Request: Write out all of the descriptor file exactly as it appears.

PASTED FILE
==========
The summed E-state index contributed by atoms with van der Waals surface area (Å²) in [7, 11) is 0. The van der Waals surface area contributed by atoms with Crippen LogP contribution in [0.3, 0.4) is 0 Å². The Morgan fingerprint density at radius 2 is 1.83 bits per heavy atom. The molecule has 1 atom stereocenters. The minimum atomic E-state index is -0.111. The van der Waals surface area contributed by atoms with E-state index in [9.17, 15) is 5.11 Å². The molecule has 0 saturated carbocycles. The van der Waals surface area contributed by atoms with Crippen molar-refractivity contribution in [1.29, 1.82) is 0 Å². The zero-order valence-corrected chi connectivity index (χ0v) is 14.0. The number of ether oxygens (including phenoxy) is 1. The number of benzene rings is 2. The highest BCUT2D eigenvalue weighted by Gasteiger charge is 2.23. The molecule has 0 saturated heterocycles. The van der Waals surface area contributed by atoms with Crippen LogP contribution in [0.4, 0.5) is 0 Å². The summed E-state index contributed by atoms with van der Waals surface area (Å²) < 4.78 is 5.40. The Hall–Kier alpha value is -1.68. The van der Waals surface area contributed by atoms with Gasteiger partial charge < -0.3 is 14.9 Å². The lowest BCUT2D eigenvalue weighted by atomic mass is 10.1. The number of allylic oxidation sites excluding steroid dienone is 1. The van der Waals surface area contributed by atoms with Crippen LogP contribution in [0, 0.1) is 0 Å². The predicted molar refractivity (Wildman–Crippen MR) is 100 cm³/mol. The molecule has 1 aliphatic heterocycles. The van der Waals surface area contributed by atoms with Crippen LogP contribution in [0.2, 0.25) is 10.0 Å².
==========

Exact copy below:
The summed E-state index contributed by atoms with van der Waals surface area (Å²) in [7, 11) is 0. The van der Waals surface area contributed by atoms with Crippen LogP contribution in [0.3, 0.4) is 0 Å². The Morgan fingerprint density at radius 2 is 1.83 bits per heavy atom. The molecule has 1 atom stereocenters. The minimum atomic E-state index is -0.111. The van der Waals surface area contributed by atoms with E-state index in [9.17, 15) is 5.11 Å². The molecule has 0 saturated carbocycles. The van der Waals surface area contributed by atoms with Crippen molar-refractivity contribution in [1.29, 1.82) is 0 Å². The zero-order valence-corrected chi connectivity index (χ0v) is 14.0. The number of ether oxygens (including phenoxy) is 1. The number of benzene rings is 2. The highest BCUT2D eigenvalue weighted by Gasteiger charge is 2.23. The molecule has 0 saturated heterocycles. The van der Waals surface area contributed by atoms with Crippen LogP contribution in [0.4, 0.5) is 0 Å². The summed E-state index contributed by atoms with van der Waals surface area (Å²) < 4.78 is 5.40. The Hall–Kier alpha value is -1.68. The van der Waals surface area contributed by atoms with Gasteiger partial charge < -0.3 is 14.9 Å². The lowest BCUT2D eigenvalue weighted by atomic mass is 10.1. The number of allylic oxidation sites excluding steroid dienone is 1. The van der Waals surface area contributed by atoms with Crippen LogP contribution in [0, 0.1) is 0 Å². The predicted molar refractivity (Wildman–Crippen MR) is 100 cm³/mol. The molecule has 1 aliphatic heterocycles. The van der Waals surface area contributed by atoms with Crippen LogP contribution in [0.2, 0.25) is 10.0 Å².